Randy Smith purchased the former Campbell Payne building on Thurman Avenue last November, and plans to open The Craft Crucible doors this fall.
In 2008, Randy Smith left the corporate world, where he worked as a mechanical engineer, to build beautiful handcrafted wooden furniture and the Kashiwa Woodworking brand. Flash forward eight years, and Smith is about to open the doors to a new Midtown-based workspace and lumber shop: The Craft Crucible.
Since Lynchburg Innovation Week in June, when Smith was awarded a $12,000 Community Business Launch grant after completing CO.STARTERS, he has been busy renovating and outfitting his 6,000 square foot warehouse with the finest woodworking tools. Formerly owned by Campbell Payne, the workspace on Thurman Avenue will become the new home for Smith’s three businesses: The Craft Crucible, Kashiwa Woodworking, and Hill City Hardwoods.
“My workspace for Kashiwa is currently in my basement, and I’m limited by space and the types of tools I can use there,” said Smith. “My ultimate dream was to have a space where all of these pieces of my businesses would come together.”
Smith is investing his grant money in purchasing machinery for the new shop, such as a wide belt sander, band saw, 24+ planer and a spray booth. These larger, expensive tools, are typically unaccessible to woodworkers who are just starting to set up shop.
“The grant has helped me tackle some of the big ticket items that I need for the space,” said Smith.”With these tools, woodworkers, local hobbyists and amateurs will have access to tools and services that aren’t as affordable or are too big for the average home shop.”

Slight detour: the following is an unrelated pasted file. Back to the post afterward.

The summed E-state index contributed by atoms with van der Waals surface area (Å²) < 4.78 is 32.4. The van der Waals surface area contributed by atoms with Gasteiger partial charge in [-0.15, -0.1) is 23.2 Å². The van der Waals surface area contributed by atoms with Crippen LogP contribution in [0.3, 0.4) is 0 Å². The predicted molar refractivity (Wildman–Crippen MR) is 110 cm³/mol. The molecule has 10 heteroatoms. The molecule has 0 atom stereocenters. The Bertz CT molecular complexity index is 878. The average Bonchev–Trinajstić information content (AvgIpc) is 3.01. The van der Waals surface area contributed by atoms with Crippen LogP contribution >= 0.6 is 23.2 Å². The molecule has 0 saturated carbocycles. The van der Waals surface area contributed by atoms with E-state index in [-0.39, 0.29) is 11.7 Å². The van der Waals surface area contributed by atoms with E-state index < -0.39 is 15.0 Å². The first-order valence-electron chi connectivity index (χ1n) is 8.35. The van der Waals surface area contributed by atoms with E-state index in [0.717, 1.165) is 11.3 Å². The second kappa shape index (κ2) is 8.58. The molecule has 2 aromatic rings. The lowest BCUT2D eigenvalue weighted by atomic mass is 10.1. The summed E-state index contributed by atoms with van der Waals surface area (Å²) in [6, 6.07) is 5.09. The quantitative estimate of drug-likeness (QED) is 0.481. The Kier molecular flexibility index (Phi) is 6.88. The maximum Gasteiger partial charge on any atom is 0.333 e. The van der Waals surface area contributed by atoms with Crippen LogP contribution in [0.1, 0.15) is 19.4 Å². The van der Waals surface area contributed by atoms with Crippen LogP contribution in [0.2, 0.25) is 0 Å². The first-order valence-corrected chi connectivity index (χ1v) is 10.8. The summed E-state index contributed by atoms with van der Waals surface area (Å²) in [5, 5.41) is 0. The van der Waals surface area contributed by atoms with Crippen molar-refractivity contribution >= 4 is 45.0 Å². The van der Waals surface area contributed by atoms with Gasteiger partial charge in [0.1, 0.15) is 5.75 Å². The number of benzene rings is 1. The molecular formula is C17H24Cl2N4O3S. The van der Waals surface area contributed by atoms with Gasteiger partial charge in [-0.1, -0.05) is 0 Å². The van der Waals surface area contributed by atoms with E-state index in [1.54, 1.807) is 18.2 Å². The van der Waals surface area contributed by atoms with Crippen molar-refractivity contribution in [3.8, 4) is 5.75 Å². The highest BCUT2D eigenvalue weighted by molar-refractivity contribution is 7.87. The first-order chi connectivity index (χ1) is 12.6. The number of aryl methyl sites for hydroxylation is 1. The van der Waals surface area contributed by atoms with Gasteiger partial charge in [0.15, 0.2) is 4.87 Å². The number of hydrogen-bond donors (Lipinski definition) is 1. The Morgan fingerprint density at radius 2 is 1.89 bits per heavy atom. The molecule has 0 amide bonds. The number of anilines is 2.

The Craft Crucible will be in one of the Lynchburg’s Enterprise Zones, which means that Smith is eligible to apply for the Local Redevelopment Program for qualified improvements. He’s working with the Lynchburg Office of Economic Development to apply for the Enterprise Zone program. Once the inspection process is complete, Smith will begin transferring lumber and tools from Hill City Hardwoods and the Kashiwa shop to the new warehouse. His next step is to find some full-time tenants who also share a love for woodworking.
“I’m hoping to eventually find the right mix of other artisans who want to rent shop space on a full-time basis,” said Smith. “We can work as a collaborative – sometimes working on projects together – but everyone will have their own projects as well. At a minimum, we can bounce ideas off of one another and make a creative, collaborative environment.”
Smith moved to Lynchburg 22 years ago to pursue his career in engineering, but stayed in the area after he started Kashiwa Woodworking eight years ago. He successfully completed the CO.STARTERS entrepreneur training program in Lynchburg this spring and was eligible to compete in the Community Business Launch grant competition. Smith credits Lynchburg’s openness to supporting local startups and the arts as contributing factors to his recent success.
“It’s really interesting that here in Lynchburg the Office of Economic Development is interested even in a small business like mine, which is just one person,” said Smith. “They see the value in the small businesses that are locally owned, that are investing locally, and that are trying to step into new areas of the city, like Midtown. They see that the arts drive economic development and I don’t think that’s something that you find in a lot of places.”
The Craft Crucible will open in fall 2016. For updates, follow the Facebook page.
Photographer credit: Randy Smith and dog, Yuji, by Tim Miles